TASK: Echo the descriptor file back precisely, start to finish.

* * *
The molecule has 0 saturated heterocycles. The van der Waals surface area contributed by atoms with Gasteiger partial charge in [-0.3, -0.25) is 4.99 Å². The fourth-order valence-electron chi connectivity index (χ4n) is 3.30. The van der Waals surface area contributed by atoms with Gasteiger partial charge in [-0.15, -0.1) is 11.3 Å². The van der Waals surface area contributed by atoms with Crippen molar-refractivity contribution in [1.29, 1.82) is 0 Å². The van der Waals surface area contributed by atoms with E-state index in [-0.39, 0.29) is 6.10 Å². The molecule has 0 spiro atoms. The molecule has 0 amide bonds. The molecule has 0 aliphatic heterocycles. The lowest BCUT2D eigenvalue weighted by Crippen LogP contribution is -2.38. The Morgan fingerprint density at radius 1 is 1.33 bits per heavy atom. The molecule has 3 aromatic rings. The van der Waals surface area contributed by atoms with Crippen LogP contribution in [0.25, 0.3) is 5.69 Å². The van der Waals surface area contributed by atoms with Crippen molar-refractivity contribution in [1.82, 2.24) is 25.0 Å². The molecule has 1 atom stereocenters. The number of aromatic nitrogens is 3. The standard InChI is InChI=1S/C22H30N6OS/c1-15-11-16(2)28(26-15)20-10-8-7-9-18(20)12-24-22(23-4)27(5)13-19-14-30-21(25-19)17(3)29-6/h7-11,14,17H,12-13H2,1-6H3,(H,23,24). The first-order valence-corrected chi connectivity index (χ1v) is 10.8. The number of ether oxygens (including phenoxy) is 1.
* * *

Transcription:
The molecule has 0 saturated heterocycles. The van der Waals surface area contributed by atoms with Gasteiger partial charge in [-0.3, -0.25) is 4.99 Å². The fourth-order valence-electron chi connectivity index (χ4n) is 3.30. The van der Waals surface area contributed by atoms with Gasteiger partial charge in [-0.15, -0.1) is 11.3 Å². The van der Waals surface area contributed by atoms with Crippen molar-refractivity contribution in [1.29, 1.82) is 0 Å². The van der Waals surface area contributed by atoms with E-state index in [-0.39, 0.29) is 6.10 Å². The molecule has 0 spiro atoms. The molecule has 0 amide bonds. The molecule has 0 aliphatic heterocycles. The lowest BCUT2D eigenvalue weighted by Crippen LogP contribution is -2.38. The Morgan fingerprint density at radius 1 is 1.33 bits per heavy atom. The molecule has 3 aromatic rings. The van der Waals surface area contributed by atoms with Crippen LogP contribution in [0.25, 0.3) is 5.69 Å². The van der Waals surface area contributed by atoms with Crippen molar-refractivity contribution in [1.82, 2.24) is 25.0 Å². The molecule has 1 atom stereocenters. The number of aromatic nitrogens is 3. The standard InChI is InChI=1S/C22H30N6OS/c1-15-11-16(2)28(26-15)20-10-8-7-9-18(20)12-24-22(23-4)27(5)13-19-14-30-21(25-19)17(3)29-6/h7-11,14,17H,12-13H2,1-6H3,(H,23,24). The first-order valence-corrected chi connectivity index (χ1v) is 10.8. The number of ether oxygens (including phenoxy) is 1.